Friday, January 31, 2014

Continuing decline in monarch numbers

Twenty years after the signing of NAFTA with its environmental accords to protect migratory species, the Monarch migration, the symbol of the three countries’ trilateral cooperation  is at serious risk of disappearing. The number of Monarch butterflies wintering in Mexico has plunged this year to its lowest level since studies began in 1993, just 56 percent of last year’s total, which was itself a record low. A recently released report by the World Wildlife Fund, Mexico's Environment Department and the Natural Protected Areas Commission blames the dramatic decline on the butterflies' loss of habitat due to illegal logging in Mexico's mountaintop forests and the massive displacement of the milkweed plant it feeds on in the US. The black-and-orange butterflies now cover an area of only 1.65 acres in the pine and fir forests west of Mexico City, compared to 2.93 acres last year and more than 44.5 acres in 1996.

The monarchs’ migratory freeway runs through the Great Plains. As they flew north from Mexico in early 2012, months of near-record heat sapped their endurance and skewed their migratory patterns in ways that limited their ability to reproduce.Unusual springtime cold in Texas  in spring of 2013 delayed the butterflies’ northward migration, causing them to arrive late in areas where they would normally have bred weeks earlier.

The loss of habitat is a far more daunting problem. Monarchs lay their eggs only on milkweed, and patches of the plant have rapidly disappeared from the Great Plains over the last decade. As corn prices have risen, in part due to the government mandate to add ethanol to gasoline, farmers have planted tens of millions of acres of idle land along the monarchs’ path that once provided both milkweed and nectar.
And they have switched to crops that are genetically engineered to tolerate herbicides wiping out milkweed that once sprouted between rows of corn and soybean. So the monarchs must travel farther and use more energy to find places to lay their eggs. With their body fat depleted, the butterflies lay fewer eggs, or die before they have a chance to reproduce.

While monarchs are one of the more visible victims of the habitat loss, a wide variety of pollinators and other insects, including many that are beneficial to farmers, are also disappearing along with the predators that feed on them.

(There is also another smaller migration route that takes butterflies from the west to the coast of California, but that has registered even steeper declines.)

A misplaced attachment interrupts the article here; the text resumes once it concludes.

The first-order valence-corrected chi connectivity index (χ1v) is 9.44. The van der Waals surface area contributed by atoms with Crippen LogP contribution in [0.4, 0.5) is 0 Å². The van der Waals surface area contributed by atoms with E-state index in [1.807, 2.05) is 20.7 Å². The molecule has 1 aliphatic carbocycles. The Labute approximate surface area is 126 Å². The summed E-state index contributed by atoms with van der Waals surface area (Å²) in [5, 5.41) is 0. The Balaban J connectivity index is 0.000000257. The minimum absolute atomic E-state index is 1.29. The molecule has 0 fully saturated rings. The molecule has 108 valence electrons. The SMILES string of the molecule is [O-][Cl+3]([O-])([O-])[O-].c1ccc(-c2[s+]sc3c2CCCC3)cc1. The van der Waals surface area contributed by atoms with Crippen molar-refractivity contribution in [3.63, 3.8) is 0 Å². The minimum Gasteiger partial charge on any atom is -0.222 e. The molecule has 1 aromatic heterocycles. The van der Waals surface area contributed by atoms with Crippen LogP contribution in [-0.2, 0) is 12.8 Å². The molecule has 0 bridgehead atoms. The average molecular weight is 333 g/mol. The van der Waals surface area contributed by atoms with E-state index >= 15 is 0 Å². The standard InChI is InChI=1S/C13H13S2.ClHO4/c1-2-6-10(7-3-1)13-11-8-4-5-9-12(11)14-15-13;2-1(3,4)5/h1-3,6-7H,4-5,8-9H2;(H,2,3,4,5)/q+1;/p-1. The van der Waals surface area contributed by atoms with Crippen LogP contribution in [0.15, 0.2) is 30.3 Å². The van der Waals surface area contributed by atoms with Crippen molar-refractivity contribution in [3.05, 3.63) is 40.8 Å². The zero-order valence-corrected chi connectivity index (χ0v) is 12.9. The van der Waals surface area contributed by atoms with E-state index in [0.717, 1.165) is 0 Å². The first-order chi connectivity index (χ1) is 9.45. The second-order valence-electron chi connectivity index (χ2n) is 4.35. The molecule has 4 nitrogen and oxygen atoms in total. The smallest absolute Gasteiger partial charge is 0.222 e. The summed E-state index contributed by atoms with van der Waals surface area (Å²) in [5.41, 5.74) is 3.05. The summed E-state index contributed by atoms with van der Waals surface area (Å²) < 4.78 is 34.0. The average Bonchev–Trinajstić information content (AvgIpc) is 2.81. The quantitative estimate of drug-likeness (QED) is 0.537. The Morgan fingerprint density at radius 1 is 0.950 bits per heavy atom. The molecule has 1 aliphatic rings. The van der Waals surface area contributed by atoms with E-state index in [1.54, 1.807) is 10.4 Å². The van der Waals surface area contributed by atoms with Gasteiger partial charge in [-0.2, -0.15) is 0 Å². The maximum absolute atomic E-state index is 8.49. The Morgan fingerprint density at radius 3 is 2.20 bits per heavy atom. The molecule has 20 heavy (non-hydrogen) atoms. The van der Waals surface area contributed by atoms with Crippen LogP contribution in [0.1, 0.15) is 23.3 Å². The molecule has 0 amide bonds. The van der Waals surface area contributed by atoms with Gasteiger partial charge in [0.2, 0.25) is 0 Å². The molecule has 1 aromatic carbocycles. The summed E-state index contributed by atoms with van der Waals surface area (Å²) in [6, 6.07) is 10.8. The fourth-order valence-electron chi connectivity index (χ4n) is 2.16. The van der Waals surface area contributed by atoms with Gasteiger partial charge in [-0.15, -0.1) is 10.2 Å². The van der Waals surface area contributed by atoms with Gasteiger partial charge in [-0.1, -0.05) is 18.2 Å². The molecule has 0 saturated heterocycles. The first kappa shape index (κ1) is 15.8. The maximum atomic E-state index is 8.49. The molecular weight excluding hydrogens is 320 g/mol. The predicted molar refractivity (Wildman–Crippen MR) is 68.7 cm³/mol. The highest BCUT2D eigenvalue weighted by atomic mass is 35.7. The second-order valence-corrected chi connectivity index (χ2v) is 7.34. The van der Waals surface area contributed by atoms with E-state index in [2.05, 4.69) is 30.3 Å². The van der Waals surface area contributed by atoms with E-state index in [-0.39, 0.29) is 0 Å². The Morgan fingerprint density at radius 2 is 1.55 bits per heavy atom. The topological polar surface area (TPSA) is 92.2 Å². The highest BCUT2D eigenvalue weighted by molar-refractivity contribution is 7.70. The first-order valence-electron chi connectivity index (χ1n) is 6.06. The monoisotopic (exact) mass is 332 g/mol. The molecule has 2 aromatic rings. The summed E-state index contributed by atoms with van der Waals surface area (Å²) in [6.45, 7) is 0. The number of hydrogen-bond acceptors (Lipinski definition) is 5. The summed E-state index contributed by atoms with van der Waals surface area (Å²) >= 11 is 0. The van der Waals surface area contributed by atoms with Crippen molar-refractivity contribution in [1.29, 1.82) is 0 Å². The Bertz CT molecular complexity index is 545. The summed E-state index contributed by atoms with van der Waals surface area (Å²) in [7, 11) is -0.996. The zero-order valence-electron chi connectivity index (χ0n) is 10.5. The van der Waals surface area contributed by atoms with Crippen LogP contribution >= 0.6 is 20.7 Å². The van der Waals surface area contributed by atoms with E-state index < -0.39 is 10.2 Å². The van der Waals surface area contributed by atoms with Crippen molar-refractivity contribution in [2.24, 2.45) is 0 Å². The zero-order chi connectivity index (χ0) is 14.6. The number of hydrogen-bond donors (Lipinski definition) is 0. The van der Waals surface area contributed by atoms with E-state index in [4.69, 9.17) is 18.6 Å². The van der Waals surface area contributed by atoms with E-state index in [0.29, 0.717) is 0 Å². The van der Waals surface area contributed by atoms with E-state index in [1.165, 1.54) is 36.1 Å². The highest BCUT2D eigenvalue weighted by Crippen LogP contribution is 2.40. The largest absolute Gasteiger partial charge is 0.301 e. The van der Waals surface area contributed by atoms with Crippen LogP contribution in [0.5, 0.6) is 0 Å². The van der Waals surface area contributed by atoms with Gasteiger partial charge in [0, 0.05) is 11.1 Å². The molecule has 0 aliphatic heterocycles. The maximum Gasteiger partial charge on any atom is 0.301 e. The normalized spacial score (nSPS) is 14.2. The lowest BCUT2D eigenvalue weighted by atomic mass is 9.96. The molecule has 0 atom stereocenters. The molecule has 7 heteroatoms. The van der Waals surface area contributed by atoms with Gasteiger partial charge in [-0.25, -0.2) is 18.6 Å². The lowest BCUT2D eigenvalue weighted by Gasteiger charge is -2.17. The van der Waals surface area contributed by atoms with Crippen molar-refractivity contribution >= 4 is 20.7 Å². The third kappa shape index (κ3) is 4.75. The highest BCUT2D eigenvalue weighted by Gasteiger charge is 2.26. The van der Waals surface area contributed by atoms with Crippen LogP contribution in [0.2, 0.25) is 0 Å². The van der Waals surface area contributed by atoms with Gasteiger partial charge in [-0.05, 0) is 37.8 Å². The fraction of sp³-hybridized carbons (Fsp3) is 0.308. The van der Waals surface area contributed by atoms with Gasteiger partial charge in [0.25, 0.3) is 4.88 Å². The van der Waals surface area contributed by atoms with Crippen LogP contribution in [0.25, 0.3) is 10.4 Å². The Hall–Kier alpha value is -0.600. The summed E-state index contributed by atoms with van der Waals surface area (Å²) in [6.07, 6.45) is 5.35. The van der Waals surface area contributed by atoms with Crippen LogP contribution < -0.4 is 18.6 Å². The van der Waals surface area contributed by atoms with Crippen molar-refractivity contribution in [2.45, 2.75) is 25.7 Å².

So what can we do?

Visit these websites to find out about more about organizations committed to helping the monarchs:

The Monarch Joint Venture (MJV) is a partnership of federal and state agencies, non-governmental organizations, and academic programs that are working together to support and coordinate efforts to protect the monarch migration across the lower 48 United States.

Monarch Watch is an educational outreach program based at the University of Kansas that engages citizen scientists in large-scale research projects. Monarch Watch gets children of all ages involved in science. Their website provides a wealth of information on the biology and conservation of Monarch butterflies

To begin to restore habitats for monarchs, pollinators, and other wildlife, Monarch Watch has initiated a nationwide landscape restoration program called “Bring Back The Monarchs.” The goals of this program are to restore 20 milkweed species, used by monarch caterpillars as food, to their native ranges throughout the United States and to encourage the planting of nectar-producing native flowers that support adult monarchs and other pollinators.
This program is an outgrowth of the Monarch Waystation Program started by Monarch Watch in 2005. There are now over 5,000 certified Monarch Waystations – mostly habitats created in home gardens, schoolyards, parks, and commercial landscaping.
We need a comprehensive plan on how to manage the fragmented edges and marginal areas created by development and agriculture since it is these edges that support monarchs, many of our pollinators, and the many forms of wildlife that are sustained by the seeds, fruits, nuts, berries, and foliage that result from pollination.

Moving for Monarchs: The Awakening
from Moving for Monarchs 
It is time to awaken... The world's majestic monarch butterflies are disappearing. Join the movement to reverse this trend. Move with us..

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